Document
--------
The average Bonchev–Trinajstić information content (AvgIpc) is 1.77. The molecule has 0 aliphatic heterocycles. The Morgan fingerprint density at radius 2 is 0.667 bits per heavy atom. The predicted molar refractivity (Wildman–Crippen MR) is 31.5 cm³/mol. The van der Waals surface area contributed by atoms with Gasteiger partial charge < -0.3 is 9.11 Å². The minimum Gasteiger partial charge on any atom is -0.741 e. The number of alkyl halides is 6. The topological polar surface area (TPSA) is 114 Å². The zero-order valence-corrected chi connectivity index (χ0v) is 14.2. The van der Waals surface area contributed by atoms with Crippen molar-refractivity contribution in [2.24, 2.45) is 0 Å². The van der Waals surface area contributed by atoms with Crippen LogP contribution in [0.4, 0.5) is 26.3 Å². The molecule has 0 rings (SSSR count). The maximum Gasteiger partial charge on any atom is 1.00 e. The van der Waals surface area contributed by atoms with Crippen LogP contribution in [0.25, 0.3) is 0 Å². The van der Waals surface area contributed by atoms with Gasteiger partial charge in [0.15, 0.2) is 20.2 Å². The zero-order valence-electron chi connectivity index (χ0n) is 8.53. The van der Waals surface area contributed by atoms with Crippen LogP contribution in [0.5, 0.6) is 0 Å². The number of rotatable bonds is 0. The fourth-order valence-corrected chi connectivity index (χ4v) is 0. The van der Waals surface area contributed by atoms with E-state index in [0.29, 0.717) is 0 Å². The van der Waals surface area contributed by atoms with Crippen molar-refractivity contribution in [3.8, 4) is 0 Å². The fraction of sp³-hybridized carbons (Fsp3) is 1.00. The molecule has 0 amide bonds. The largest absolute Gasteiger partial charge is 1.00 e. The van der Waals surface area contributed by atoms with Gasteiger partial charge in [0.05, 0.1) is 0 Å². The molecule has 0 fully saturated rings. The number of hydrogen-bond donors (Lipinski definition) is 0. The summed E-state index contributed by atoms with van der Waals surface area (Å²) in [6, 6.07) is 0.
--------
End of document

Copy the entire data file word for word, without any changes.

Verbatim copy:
The average Bonchev–Trinajstić information content (AvgIpc) is 1.77. The molecule has 0 aliphatic heterocycles. The Morgan fingerprint density at radius 2 is 0.667 bits per heavy atom. The predicted molar refractivity (Wildman–Crippen MR) is 31.5 cm³/mol. The van der Waals surface area contributed by atoms with Gasteiger partial charge < -0.3 is 9.11 Å². The minimum Gasteiger partial charge on any atom is -0.741 e. The number of alkyl halides is 6. The topological polar surface area (TPSA) is 114 Å². The zero-order valence-corrected chi connectivity index (χ0v) is 14.2. The van der Waals surface area contributed by atoms with Crippen molar-refractivity contribution in [2.24, 2.45) is 0 Å². The van der Waals surface area contributed by atoms with Crippen LogP contribution in [0.4, 0.5) is 26.3 Å². The molecule has 0 rings (SSSR count). The maximum Gasteiger partial charge on any atom is 1.00 e. The van der Waals surface area contributed by atoms with Crippen LogP contribution in [0.25, 0.3) is 0 Å². The van der Waals surface area contributed by atoms with Gasteiger partial charge in [0.15, 0.2) is 20.2 Å². The zero-order valence-electron chi connectivity index (χ0n) is 8.53. The van der Waals surface area contributed by atoms with Crippen LogP contribution in [0.5, 0.6) is 0 Å². The number of rotatable bonds is 0. The fourth-order valence-corrected chi connectivity index (χ4v) is 0. The van der Waals surface area contributed by atoms with E-state index in [0.29, 0.717) is 0 Å². The van der Waals surface area contributed by atoms with Crippen molar-refractivity contribution in [3.8, 4) is 0 Å². The fraction of sp³-hybridized carbons (Fsp3) is 1.00. The molecule has 0 amide bonds. The largest absolute Gasteiger partial charge is 1.00 e. The van der Waals surface area contributed by atoms with Gasteiger partial charge in [0.05, 0.1) is 0 Å². The molecule has 0 fully saturated rings. The number of hydrogen-bond donors (Lipinski definition) is 0. The summed E-state index contributed by atoms with van der Waals surface area (Å²) in [6, 6.07) is 0.